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Day 6 of my novel finishing countdown
Things are happening, hurricane Harvey related, and it’s distracting. It’s a bad time for a countdown, but I won’t be sidetracked.
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Fun fact about this video: this is the park where my novel takes place. Where the murder takes place, to be more specific.
So my story takes place in Houston, in the parts of Houston that I know well. This is Herman Park, where there’s a pole that I ran into with my bike some years ago (the bike was fine, it’s metal; I had some pain). Not far from the pole there’s a tree that I ran into with the same bike but on a different occasion. Not a great bike rider, that’s why I’m a writer. Oh, this is also where I flew my first kite and I almost lost a finger, so I had to let it go. So, there you have it.
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Thanks, everyone, for your well wishes!! I’m really fine, and I have a lot of dark chocolate. I’ll let you know when I run out. Immensely grateful for your thoughts!! Everyone out there in Harvey’s path, stay safe!
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Now called the Helmsley Building, this 35-story building is on Park Avenue between East 45th and East 46th Street. It was built in 1929 and originally called the New York Central Building. Designed in the Beaux-Arts style with incredible interiors (seriously) by Warren & Wetmore, the architects of Grand Central Terminal, the building was originally the headquarters for the New York Central Railroad Company. Before the railroad was electrified, the area north of Grand Central Terminal featured open-air rail yards and steam locomotive tracks. But, the electrification covering of the yards enabled the continuation of Park Avenue north and the construction of new buildings. When New York Central sold the building, General Tire & Rubber Company renamed the building the New York General Building. The building was easily renamed as the “C” and “T” in Central were chiseled into a “G” and an “E”. When General Tire & Rubber Company sold the building to Helmsley-Spear, Leona Helmsley renamed the building The Helmsley Building, which is its current name. The building was designated a New York City Landmark in 1987. Want a story about one of the building’s tenants? Salvatore Maranzano was one of the most powerful gangsters in NYC and kept an office on the building’s ninth floor. But, on September 10, 1931, Lucky Luciano placed a hit on Maranzano in that very office. Maranzano was shot and stabbed by four men claiming to be tax agents. Lucky then took over.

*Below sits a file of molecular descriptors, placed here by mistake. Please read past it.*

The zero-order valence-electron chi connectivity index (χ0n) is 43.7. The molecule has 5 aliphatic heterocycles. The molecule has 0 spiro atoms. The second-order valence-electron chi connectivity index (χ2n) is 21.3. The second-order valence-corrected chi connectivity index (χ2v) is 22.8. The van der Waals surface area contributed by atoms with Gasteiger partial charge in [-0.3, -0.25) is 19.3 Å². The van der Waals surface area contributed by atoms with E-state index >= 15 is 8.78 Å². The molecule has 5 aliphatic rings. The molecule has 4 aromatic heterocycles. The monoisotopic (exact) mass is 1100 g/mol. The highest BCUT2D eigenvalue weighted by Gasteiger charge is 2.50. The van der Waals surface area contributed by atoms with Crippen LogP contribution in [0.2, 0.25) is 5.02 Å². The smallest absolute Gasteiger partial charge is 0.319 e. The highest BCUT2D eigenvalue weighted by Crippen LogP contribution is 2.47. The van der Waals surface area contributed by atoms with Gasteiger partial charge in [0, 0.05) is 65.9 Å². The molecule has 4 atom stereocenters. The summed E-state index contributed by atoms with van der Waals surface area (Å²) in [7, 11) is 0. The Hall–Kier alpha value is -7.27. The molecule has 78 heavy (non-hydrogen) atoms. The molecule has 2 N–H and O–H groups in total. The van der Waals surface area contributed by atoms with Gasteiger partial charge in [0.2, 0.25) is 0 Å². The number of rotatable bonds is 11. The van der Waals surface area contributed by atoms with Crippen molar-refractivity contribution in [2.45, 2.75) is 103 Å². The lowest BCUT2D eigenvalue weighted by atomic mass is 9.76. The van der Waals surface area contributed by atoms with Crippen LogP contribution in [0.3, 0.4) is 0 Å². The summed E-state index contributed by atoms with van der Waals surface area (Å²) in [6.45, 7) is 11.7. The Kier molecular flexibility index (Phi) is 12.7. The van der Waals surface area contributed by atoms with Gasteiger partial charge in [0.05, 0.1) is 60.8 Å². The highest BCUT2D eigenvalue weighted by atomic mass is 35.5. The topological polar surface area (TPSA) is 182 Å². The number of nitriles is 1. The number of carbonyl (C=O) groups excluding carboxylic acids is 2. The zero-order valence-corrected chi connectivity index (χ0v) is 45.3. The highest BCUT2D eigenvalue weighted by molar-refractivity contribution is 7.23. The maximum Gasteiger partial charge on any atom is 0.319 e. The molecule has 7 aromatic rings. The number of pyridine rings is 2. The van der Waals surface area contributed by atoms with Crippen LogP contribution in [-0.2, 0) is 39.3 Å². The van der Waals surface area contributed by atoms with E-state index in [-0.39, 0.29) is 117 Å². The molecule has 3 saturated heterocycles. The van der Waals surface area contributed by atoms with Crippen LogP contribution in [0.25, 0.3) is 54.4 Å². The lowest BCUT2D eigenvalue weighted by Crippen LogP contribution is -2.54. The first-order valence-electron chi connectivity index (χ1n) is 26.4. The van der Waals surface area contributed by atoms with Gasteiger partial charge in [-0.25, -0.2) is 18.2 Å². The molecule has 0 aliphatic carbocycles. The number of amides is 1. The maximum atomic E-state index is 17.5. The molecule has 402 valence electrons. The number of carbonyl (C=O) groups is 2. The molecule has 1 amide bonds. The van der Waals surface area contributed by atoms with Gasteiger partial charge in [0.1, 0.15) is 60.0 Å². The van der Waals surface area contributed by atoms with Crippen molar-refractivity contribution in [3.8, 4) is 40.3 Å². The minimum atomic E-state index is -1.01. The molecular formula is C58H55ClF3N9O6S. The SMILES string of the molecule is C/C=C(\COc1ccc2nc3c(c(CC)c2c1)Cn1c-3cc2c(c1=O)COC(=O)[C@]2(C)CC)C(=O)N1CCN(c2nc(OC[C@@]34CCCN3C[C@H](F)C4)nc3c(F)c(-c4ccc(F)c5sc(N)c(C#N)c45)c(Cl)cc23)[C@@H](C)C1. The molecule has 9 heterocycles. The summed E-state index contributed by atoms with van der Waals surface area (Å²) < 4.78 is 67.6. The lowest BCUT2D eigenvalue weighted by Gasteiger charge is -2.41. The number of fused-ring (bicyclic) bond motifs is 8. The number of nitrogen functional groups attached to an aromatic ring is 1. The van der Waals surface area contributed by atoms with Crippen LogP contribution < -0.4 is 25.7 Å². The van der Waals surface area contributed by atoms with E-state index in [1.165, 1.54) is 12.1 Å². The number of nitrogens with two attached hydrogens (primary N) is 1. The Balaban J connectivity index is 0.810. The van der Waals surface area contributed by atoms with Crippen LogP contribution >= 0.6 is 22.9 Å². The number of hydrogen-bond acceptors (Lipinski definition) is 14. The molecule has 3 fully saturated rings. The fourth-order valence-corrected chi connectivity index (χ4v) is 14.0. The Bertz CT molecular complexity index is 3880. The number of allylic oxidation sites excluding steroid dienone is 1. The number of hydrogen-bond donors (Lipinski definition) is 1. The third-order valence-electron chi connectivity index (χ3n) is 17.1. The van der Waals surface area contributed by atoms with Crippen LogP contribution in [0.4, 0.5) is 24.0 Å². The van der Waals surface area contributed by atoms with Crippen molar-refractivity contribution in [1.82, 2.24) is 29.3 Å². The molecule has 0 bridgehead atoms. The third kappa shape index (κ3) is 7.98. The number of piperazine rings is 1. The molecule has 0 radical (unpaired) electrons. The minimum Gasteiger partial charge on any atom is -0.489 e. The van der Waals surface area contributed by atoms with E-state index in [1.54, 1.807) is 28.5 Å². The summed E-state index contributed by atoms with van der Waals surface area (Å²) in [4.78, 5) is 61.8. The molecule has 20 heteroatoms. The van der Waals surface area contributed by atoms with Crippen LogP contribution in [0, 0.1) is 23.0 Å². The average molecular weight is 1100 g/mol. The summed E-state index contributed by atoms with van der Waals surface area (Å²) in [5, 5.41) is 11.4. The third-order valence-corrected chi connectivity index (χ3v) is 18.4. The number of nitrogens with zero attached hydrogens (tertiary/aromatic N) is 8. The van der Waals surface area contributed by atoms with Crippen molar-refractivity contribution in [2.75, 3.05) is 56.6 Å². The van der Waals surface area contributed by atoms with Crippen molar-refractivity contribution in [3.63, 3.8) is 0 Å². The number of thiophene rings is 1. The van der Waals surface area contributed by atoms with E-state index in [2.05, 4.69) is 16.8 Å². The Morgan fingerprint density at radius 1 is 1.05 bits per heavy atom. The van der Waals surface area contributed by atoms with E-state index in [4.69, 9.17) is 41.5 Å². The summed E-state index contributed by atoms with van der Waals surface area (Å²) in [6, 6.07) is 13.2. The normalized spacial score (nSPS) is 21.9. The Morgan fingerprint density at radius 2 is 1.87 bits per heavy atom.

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88.1.5.98
Samuel H. (Samuel Herman) Gottscho (1875-1971)
[Park Avenue and the New York Central Building]
DATE: c. 1930